The Moderate House Democratic Caucus said they stand with Gov. Ned Lamont in opposing tax increases on Connecticut’s wealthy residents proposed by their progressive counterparts as Democratic legislative leaders and the governor begin budget negotiations.
“Moderate House Democrats applaud Governor Lamont’s stance on No Tax Increases for the current biennial budget,” the 26-member coalition said in a press release. “The State of Connecticut should take advantage of higher than expected consensus revenue, a healthy rainy day fund, and its strong financial position to pass a budget that does not include tax increases.”
Democratic legislative leaders announced they are supporting tax proposals passed out of the Finance, Revenue and Bonding Committee that would add a surcharge on capital gains and a second income tax – called a “consumption tax”—on those making over $500,000 per year.
Also included in the proposed taxes is a digital ads tax and making the corporate tax surcharge — which was scheduled to sunset — permanent. Altogether, the tax proposals add up to roughly $1 billion, which Democrat leaders say will be reinvested into Connecticut with a focus on cities and equity.
The Moderate House Democrats called the tax proposals “worrisome” and noted that their members voted against the budget package released by the Finance Committee.
“I oppose any new taxes on the residents of Connecticut,” said Rep. Stephen Meskers, D-Greenwich. “We have more than sufficient funds to address our needs.”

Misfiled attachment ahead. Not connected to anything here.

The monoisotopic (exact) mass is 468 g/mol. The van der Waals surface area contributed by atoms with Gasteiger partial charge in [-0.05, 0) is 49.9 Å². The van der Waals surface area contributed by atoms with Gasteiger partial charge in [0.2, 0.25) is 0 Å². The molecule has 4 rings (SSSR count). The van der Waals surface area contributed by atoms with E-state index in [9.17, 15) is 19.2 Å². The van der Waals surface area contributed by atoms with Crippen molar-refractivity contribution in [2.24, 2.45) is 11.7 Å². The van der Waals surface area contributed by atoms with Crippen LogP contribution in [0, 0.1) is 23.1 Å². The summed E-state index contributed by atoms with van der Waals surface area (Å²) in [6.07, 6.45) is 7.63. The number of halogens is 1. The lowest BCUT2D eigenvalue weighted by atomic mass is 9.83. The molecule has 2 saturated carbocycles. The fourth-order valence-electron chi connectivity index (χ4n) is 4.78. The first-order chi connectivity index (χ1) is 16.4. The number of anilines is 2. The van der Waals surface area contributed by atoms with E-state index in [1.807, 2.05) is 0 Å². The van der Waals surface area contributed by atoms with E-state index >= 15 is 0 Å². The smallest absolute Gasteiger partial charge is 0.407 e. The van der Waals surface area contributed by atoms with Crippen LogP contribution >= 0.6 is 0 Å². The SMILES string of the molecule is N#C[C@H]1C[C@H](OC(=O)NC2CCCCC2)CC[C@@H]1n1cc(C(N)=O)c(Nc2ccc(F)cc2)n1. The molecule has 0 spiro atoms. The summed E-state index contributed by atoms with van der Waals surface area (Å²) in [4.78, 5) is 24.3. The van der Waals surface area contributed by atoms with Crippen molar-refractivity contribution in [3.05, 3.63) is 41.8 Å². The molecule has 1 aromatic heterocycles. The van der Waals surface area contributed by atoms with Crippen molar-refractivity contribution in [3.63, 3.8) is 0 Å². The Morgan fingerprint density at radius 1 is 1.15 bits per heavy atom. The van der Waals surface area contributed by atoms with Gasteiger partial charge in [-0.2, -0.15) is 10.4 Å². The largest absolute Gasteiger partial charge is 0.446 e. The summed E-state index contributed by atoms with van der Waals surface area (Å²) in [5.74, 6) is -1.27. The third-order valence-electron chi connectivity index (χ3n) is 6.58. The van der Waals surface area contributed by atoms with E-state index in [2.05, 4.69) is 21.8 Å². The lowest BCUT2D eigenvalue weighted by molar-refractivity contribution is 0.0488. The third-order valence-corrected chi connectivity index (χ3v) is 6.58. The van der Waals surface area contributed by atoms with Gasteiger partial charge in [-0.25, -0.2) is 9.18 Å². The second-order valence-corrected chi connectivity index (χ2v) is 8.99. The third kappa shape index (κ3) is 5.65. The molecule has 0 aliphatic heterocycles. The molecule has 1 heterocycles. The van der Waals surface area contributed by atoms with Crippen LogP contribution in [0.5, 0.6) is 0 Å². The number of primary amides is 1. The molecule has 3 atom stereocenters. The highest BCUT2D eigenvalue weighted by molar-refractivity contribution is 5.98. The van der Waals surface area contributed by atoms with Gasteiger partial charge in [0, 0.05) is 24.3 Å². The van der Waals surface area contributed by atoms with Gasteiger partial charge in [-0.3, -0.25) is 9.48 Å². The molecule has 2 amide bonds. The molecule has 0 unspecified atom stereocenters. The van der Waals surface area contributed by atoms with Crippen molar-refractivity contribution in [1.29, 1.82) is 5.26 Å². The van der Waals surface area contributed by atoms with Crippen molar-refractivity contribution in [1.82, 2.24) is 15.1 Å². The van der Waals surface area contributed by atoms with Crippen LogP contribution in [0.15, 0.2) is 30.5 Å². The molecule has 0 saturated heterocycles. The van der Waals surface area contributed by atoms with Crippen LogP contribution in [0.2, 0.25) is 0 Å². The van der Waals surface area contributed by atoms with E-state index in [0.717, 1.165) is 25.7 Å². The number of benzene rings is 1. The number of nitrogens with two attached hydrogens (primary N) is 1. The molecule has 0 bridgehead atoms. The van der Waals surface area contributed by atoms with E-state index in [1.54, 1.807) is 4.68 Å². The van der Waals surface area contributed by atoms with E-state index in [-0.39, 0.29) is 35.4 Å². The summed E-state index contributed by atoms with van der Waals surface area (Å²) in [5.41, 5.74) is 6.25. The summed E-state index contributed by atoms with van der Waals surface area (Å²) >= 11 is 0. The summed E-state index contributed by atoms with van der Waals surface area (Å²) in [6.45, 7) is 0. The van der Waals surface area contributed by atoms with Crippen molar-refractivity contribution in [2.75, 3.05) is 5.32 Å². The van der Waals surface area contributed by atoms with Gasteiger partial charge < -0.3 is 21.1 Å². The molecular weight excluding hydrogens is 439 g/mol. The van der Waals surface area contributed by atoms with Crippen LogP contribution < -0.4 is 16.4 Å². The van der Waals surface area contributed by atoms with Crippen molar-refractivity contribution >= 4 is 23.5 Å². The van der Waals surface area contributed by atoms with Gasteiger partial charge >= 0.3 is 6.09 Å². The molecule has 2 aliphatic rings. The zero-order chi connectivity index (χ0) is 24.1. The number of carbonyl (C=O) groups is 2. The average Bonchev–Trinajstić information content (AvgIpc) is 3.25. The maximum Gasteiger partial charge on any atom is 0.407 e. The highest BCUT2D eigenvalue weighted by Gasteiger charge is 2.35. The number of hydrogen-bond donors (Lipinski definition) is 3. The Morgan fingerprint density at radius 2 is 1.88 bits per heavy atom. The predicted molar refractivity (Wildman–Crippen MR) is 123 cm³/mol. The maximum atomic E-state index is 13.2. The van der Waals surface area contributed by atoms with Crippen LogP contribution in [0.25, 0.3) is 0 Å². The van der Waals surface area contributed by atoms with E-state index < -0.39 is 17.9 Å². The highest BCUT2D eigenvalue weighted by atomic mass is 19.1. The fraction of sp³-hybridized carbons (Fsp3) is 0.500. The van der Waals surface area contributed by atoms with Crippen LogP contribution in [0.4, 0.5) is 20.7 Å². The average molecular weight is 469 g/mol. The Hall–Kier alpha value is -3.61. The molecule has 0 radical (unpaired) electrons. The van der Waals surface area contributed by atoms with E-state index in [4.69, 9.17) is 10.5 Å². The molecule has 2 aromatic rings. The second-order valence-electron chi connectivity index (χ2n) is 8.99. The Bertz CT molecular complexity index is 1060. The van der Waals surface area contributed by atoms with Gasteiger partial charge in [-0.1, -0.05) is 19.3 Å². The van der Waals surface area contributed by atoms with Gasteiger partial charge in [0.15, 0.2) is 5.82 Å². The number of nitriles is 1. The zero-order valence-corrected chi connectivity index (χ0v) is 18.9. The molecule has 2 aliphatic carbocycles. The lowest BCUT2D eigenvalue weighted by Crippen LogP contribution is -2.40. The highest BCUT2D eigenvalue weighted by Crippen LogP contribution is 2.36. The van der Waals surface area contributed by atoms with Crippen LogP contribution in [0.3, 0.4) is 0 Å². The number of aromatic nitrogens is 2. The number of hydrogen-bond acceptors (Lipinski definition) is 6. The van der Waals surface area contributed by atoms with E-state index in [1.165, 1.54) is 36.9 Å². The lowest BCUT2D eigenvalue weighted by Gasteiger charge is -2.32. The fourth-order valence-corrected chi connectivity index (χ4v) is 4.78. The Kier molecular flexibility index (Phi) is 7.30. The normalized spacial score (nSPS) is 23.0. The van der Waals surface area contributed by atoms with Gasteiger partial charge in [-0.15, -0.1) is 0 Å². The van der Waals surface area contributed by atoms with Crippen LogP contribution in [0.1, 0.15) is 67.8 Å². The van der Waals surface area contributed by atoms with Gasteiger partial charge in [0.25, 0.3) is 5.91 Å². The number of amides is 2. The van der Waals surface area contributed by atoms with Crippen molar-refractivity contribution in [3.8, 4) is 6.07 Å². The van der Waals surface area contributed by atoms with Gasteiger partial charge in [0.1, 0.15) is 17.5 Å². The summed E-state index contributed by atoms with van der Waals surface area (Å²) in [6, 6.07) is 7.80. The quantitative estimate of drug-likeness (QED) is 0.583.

“With fiscally sound budgeting practices, the state has positioned itself with an unprecedented $3.5 billion rainy-day fund,” said Rep. Lucy Dathan, D-Norwalk. “Combining this with strong revenue outlook for FY 21 and the incoming ARP funds, we are able to better serve our residents and operate within our current spending cap. Now is not the time to raise taxes.”
Democratic leaders including Senate President Pro-Tem Martin Looney, D-New Haven, and Speaker of the House Matthew Ritter, D-Hartford, said they are unconcerned with a potential veto of their proposed tax increases and will negotiate in order to pass a budget by June 9.
Lamont has said multiple times – and reiterated yesterday following Democratic leaders’ press conference – that he is opposed to raising taxes when there is no fiscal need for it.
Both Lamont and the Appropriations Committee have dedicated $1.6 billion of federal COVID-relief funding toward closing the budget gap and using the rest of the federal slush fund to pay down unemployment borrowing and support a number of public health and education initiatives.
Legislative leaders will also have to negotiate with Lamont on the distribution of those funds.
There are only three weeks left in the normal legislative session and some big-ticket items remain on the agenda including legalized marijuana and sports gambling, a public healthcare option and the Transportation and Climate Initiative.
The moderate Democrats indicated they will continue to work with legislative leadership and the governor “so that all our collective goals for the people and businesses of Connecticut can be met.”
“Our responsible approach to the state budget is part of why our constituents elected us, and we have the opportunity to keep that promise as we work to find a way to support vital programs without raising taxes,” Rep. Raghib Allie-Brennan, D-Bethel, said.